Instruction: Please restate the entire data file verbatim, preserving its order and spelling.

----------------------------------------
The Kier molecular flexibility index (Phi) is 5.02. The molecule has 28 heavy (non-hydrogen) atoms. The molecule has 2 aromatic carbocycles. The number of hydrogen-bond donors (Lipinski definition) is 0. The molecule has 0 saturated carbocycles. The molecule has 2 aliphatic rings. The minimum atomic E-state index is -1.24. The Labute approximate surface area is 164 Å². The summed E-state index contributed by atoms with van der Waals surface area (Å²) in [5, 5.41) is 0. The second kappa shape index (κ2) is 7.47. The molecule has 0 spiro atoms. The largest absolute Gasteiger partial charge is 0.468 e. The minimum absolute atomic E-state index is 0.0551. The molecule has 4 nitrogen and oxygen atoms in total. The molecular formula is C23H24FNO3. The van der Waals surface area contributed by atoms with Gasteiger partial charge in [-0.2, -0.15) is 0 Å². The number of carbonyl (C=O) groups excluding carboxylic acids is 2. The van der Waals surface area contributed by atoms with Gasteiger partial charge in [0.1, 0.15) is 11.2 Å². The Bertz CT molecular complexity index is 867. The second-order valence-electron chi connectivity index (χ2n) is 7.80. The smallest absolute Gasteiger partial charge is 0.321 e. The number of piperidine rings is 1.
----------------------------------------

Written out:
The Kier molecular flexibility index (Phi) is 5.02. The molecule has 28 heavy (non-hydrogen) atoms. The molecule has 2 aromatic carbocycles. The number of hydrogen-bond donors (Lipinski definition) is 0. The molecule has 0 saturated carbocycles. The molecule has 2 aliphatic rings. The minimum atomic E-state index is -1.24. The Labute approximate surface area is 164 Å². The summed E-state index contributed by atoms with van der Waals surface area (Å²) in [5, 5.41) is 0. The second kappa shape index (κ2) is 7.47. The molecule has 0 spiro atoms. The largest absolute Gasteiger partial charge is 0.468 e. The minimum absolute atomic E-state index is 0.0551. The molecule has 4 nitrogen and oxygen atoms in total. The molecular formula is C23H24FNO3. The van der Waals surface area contributed by atoms with Gasteiger partial charge in [-0.2, -0.15) is 0 Å². The number of carbonyl (C=O) groups excluding carboxylic acids is 2. The van der Waals surface area contributed by atoms with Gasteiger partial charge in [0.1, 0.15) is 11.2 Å². The Bertz CT molecular complexity index is 867. The second-order valence-electron chi connectivity index (χ2n) is 7.80. The smallest absolute Gasteiger partial charge is 0.321 e. The number of piperidine rings is 1.